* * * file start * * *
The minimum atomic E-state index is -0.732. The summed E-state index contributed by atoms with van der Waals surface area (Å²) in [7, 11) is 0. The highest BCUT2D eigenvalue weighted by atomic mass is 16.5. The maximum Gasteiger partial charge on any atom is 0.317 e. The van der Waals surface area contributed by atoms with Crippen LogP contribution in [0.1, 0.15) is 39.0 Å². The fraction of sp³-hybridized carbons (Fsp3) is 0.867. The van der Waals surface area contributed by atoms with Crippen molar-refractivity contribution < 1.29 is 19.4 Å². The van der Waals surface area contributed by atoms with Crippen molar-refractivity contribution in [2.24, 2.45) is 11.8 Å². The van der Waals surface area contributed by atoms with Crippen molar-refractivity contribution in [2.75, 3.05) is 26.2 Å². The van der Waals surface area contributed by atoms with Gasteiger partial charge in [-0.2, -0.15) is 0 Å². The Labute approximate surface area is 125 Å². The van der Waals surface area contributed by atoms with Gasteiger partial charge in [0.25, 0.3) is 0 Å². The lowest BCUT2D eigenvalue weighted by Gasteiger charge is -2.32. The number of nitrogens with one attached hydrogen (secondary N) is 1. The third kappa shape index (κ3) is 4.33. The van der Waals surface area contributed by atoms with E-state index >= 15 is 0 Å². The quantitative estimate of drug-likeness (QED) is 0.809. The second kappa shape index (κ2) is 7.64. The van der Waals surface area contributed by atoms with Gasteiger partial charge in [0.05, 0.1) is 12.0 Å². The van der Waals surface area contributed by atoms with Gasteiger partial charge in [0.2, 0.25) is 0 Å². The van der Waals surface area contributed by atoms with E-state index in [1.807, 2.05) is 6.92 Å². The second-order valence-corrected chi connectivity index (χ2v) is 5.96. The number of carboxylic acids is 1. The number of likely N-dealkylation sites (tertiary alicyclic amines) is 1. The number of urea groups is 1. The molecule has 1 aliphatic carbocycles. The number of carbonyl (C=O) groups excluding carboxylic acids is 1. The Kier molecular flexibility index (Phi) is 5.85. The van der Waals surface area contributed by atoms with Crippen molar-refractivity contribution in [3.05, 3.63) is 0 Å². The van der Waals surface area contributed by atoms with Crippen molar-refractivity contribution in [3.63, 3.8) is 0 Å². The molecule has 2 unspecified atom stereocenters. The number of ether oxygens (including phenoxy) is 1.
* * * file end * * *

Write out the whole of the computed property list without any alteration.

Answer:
The minimum atomic E-state index is -0.732. The summed E-state index contributed by atoms with van der Waals surface area (Å²) in [7, 11) is 0. The highest BCUT2D eigenvalue weighted by atomic mass is 16.5. The maximum Gasteiger partial charge on any atom is 0.317 e. The van der Waals surface area contributed by atoms with Crippen LogP contribution in [0.1, 0.15) is 39.0 Å². The fraction of sp³-hybridized carbons (Fsp3) is 0.867. The van der Waals surface area contributed by atoms with Crippen molar-refractivity contribution < 1.29 is 19.4 Å². The van der Waals surface area contributed by atoms with Crippen molar-refractivity contribution in [2.24, 2.45) is 11.8 Å². The van der Waals surface area contributed by atoms with Crippen molar-refractivity contribution in [2.75, 3.05) is 26.2 Å². The van der Waals surface area contributed by atoms with Gasteiger partial charge in [-0.2, -0.15) is 0 Å². The Labute approximate surface area is 125 Å². The van der Waals surface area contributed by atoms with Gasteiger partial charge in [0.25, 0.3) is 0 Å². The lowest BCUT2D eigenvalue weighted by Gasteiger charge is -2.32. The number of nitrogens with one attached hydrogen (secondary N) is 1. The third kappa shape index (κ3) is 4.33. The van der Waals surface area contributed by atoms with E-state index >= 15 is 0 Å². The quantitative estimate of drug-likeness (QED) is 0.809. The second kappa shape index (κ2) is 7.64. The van der Waals surface area contributed by atoms with Gasteiger partial charge in [0.05, 0.1) is 12.0 Å². The van der Waals surface area contributed by atoms with Gasteiger partial charge in [0.2, 0.25) is 0 Å². The van der Waals surface area contributed by atoms with E-state index in [1.807, 2.05) is 6.92 Å². The second-order valence-corrected chi connectivity index (χ2v) is 5.96. The number of carboxylic acids is 1. The number of likely N-dealkylation sites (tertiary alicyclic amines) is 1. The number of urea groups is 1. The molecule has 1 aliphatic carbocycles. The number of carbonyl (C=O) groups excluding carboxylic acids is 1. The Kier molecular flexibility index (Phi) is 5.85. The van der Waals surface area contributed by atoms with Crippen molar-refractivity contribution in [3.05, 3.63) is 0 Å². The van der Waals surface area contributed by atoms with Crippen molar-refractivity contribution in [3.63, 3.8) is 0 Å². The molecule has 2 unspecified atom stereocenters. The number of ether oxygens (including phenoxy) is 1.